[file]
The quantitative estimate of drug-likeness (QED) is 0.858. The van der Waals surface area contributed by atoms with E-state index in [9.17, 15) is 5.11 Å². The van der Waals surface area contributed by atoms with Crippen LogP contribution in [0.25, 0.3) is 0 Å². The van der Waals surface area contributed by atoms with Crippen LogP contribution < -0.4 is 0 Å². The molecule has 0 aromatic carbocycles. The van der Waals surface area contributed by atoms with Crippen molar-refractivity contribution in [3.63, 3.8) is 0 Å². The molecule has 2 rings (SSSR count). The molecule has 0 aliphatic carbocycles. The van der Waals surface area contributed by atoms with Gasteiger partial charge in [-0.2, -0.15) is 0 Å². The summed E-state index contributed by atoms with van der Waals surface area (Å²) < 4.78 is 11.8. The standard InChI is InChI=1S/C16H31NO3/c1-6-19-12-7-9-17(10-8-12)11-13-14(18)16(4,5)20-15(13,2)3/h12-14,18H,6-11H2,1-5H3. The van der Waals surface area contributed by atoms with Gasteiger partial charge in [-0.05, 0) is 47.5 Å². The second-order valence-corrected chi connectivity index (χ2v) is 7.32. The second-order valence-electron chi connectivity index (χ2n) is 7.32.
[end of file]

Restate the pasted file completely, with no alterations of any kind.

The quantitative estimate of drug-likeness (QED) is 0.858. The van der Waals surface area contributed by atoms with E-state index in [9.17, 15) is 5.11 Å². The van der Waals surface area contributed by atoms with Crippen LogP contribution in [0.25, 0.3) is 0 Å². The van der Waals surface area contributed by atoms with Crippen LogP contribution < -0.4 is 0 Å². The molecule has 0 aromatic carbocycles. The van der Waals surface area contributed by atoms with Crippen molar-refractivity contribution in [3.63, 3.8) is 0 Å². The molecule has 2 rings (SSSR count). The molecule has 0 aliphatic carbocycles. The van der Waals surface area contributed by atoms with Gasteiger partial charge in [-0.2, -0.15) is 0 Å². The summed E-state index contributed by atoms with van der Waals surface area (Å²) < 4.78 is 11.8. The standard InChI is InChI=1S/C16H31NO3/c1-6-19-12-7-9-17(10-8-12)11-13-14(18)16(4,5)20-15(13,2)3/h12-14,18H,6-11H2,1-5H3. The van der Waals surface area contributed by atoms with Gasteiger partial charge in [-0.05, 0) is 47.5 Å². The second-order valence-corrected chi connectivity index (χ2v) is 7.32. The second-order valence-electron chi connectivity index (χ2n) is 7.32.